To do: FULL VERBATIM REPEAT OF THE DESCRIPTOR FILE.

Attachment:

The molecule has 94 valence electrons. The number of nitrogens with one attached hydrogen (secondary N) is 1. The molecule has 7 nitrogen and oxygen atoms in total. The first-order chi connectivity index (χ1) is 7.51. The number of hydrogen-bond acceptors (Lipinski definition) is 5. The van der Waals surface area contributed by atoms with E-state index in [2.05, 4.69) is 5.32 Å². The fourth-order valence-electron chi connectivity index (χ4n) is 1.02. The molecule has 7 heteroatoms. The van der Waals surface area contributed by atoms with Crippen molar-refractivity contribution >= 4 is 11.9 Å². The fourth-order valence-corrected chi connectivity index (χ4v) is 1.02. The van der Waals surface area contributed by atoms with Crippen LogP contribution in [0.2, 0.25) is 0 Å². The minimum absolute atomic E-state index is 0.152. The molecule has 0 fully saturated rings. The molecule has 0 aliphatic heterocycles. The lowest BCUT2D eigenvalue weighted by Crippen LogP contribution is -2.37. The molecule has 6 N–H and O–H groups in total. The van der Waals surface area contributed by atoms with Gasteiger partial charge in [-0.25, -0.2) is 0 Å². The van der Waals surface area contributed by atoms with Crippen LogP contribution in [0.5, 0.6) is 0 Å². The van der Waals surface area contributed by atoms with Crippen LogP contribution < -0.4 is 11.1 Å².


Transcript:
The molecule has 94 valence electrons. The number of nitrogens with one attached hydrogen (secondary N) is 1. The molecule has 7 nitrogen and oxygen atoms in total. The first-order chi connectivity index (χ1) is 7.51. The number of hydrogen-bond acceptors (Lipinski definition) is 5. The van der Waals surface area contributed by atoms with E-state index in [2.05, 4.69) is 5.32 Å². The fourth-order valence-electron chi connectivity index (χ4n) is 1.02. The molecule has 7 heteroatoms. The van der Waals surface area contributed by atoms with Crippen molar-refractivity contribution >= 4 is 11.9 Å². The fourth-order valence-corrected chi connectivity index (χ4v) is 1.02. The van der Waals surface area contributed by atoms with Crippen LogP contribution in [0.2, 0.25) is 0 Å². The minimum absolute atomic E-state index is 0.152. The molecule has 0 fully saturated rings. The molecule has 0 aliphatic heterocycles. The lowest BCUT2D eigenvalue weighted by Crippen LogP contribution is -2.37. The molecule has 6 N–H and O–H groups in total. The van der Waals surface area contributed by atoms with Gasteiger partial charge in [-0.25, -0.2) is 0 Å². The van der Waals surface area contributed by atoms with Crippen LogP contribution in [0.5, 0.6) is 0 Å². The van der Waals surface area contributed by atoms with Crippen LogP contribution < -0.4 is 11.1 Å².